SEE: Batman #404-407; Daredevil #227-233; Rubber Blanket #1-2; Marvel Fanfare #40

What is it about Al Feldstein that makes him more memorable than a horde of contemporaries who were far more accomplished artists? His work has been described as crude, stiff, awkward, clumsy, and static. Yet there is a charm and an inventiveness that supersedes the technical elements to create a peerless vision. More than any other artist, he is not only uniquely of his era, he exemplifies it. Other artists may have been more popular during those years, but it is the Feldstein images, as much as automobile tail fins or the drive-in theatre, which remain touchstones to 1950's America. Whether they were of bomb bursts, flying saucers, or alien landscapes, Al's drawings tapped into something elemental that still resonates to this day.

SEE: Weird Science #12, 14, 5, (covers); Weird Fantasy #17, 6, 10, 11, 13 (covers)

Nick Cardy's reputation seems to have grown exponentially in the last 5 years. Once virtually unnoticed except by hardcore DC fans, Nick is finally getting his due after 30 years in the business and 20 years in retirement. He was a master of spotting blacks, a terrific draftsman, and had a looseness to his finishes that gave a pleasant, natural quality to his later work. In addition to these attributes, the suppleness and ease of his drawing, the beauty of his women, and the dynamic composition of his covers all contributed to a superb career.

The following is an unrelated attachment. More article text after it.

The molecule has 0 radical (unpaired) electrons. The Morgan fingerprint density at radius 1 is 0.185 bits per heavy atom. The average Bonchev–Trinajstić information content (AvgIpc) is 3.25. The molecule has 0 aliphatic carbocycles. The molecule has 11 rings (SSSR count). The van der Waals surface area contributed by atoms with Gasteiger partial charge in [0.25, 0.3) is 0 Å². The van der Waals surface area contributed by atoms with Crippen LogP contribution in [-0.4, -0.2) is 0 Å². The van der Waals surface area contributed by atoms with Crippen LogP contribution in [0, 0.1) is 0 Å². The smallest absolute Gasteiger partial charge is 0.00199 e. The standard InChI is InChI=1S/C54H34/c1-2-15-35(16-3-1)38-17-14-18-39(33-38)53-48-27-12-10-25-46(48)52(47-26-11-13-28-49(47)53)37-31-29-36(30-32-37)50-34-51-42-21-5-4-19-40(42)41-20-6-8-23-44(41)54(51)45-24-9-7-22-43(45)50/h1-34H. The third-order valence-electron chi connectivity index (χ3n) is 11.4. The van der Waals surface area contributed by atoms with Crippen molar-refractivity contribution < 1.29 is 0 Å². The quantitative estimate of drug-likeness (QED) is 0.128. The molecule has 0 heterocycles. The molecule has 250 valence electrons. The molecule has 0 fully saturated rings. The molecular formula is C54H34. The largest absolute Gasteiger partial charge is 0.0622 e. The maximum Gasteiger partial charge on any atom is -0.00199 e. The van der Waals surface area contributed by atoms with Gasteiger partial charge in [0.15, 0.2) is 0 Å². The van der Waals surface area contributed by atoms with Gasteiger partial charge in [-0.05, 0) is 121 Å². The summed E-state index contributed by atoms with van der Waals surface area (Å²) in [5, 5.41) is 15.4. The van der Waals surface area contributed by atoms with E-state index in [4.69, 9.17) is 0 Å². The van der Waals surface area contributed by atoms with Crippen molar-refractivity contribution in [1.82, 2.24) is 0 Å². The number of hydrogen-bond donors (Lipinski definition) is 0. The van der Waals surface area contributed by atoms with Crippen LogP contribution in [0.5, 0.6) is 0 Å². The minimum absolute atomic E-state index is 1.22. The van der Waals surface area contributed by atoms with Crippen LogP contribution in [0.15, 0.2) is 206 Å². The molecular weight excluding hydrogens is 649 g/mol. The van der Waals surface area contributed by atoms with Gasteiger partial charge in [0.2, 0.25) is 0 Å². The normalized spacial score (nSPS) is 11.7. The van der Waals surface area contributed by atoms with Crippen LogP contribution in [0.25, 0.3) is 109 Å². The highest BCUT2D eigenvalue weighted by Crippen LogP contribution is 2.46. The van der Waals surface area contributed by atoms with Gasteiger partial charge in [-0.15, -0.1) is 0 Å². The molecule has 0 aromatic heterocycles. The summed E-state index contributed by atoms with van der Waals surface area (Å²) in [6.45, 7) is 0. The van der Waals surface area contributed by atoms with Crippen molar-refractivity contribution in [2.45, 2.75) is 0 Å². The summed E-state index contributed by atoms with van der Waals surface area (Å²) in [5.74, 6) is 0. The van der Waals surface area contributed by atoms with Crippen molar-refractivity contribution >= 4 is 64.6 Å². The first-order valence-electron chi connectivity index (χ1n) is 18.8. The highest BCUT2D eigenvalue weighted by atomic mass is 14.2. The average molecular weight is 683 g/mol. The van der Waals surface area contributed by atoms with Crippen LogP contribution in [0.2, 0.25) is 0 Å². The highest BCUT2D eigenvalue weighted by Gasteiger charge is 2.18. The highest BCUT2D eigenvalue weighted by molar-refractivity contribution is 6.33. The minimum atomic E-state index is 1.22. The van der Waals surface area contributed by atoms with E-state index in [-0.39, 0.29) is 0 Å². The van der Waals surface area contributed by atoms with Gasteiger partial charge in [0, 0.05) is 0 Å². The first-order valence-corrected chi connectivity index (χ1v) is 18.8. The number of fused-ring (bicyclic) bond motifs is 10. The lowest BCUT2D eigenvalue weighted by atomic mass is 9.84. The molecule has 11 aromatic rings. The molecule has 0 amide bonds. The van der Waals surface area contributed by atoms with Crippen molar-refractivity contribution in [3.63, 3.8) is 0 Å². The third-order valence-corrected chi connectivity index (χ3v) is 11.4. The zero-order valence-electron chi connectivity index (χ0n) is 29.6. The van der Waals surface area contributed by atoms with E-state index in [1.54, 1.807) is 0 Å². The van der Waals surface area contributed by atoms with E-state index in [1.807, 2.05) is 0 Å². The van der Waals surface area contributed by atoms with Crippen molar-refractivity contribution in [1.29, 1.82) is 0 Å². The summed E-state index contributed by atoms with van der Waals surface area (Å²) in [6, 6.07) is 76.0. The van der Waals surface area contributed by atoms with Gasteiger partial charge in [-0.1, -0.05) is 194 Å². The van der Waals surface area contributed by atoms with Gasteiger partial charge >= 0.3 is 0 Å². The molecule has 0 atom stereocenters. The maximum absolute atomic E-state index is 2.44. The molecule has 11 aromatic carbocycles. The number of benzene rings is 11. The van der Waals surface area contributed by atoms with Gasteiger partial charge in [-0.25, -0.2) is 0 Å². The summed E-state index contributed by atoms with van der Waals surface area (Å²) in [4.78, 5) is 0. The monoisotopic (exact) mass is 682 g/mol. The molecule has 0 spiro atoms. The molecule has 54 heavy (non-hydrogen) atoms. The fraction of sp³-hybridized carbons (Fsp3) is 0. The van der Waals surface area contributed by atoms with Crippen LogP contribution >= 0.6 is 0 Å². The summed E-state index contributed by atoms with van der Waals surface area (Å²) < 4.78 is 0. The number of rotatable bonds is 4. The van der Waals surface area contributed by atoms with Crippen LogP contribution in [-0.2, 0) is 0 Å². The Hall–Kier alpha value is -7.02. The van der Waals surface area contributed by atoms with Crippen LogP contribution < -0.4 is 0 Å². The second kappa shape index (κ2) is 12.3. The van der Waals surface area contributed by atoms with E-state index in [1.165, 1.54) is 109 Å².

SEE: Teen Titans #27-32 (1st Series)

"Sheena", "Mr. Mystic", Blackhawk. Bob Powell helped make each of these strips a success. With a broad-shouldered, solid style, and a super feel for vehicles of every kind, Bob survived 30 years in the business, working for many publishers on many features before winding up at Marvel, pencilling Hulk over Kirby layouts. He died in 1967.

SEE: "Mr. Mystic" ('40-'43), Spirit Sunday Comic; Shadow Comics, Vol.7, #4; "Gotta Match?", Black Cat #9

A first class inker in any era, Kevin Nowlan's pencilling has been highly underestimated since he began his career in the early 80's. First appearing as an illustrator for the fan press through The Comics Journal and Amazing Heroes, Kevin eventually moved on to create richly delineated work, both pencilling and inking. His collaborations with Dan Jurgens and Gil Kane have produced magic, while his own jobs showcase statuesque and heroic figures rendered with a feel gone since the days of Mac Raboy and Al McWilliams. One has a feeling that Nowlan will need a signature series to be associated with (ala Mignola's Hellboy, or Adams' Monkeyman) before he will be duly recognized.

SEE: Superman/Aliens; "Grimwood's Daughter", Dalgoda #3-6

Atlas Home | 100 Best Home
Artist Name Index
Numbers 100-91 | Numbers 90-81 | Numbers 80-71 | Numbers 70-61 | Numbers 60-51
Numbers 50-41 | Numbers 40-31 | Numbers 30-21 | Numbers 20-11 | Numbers 10-1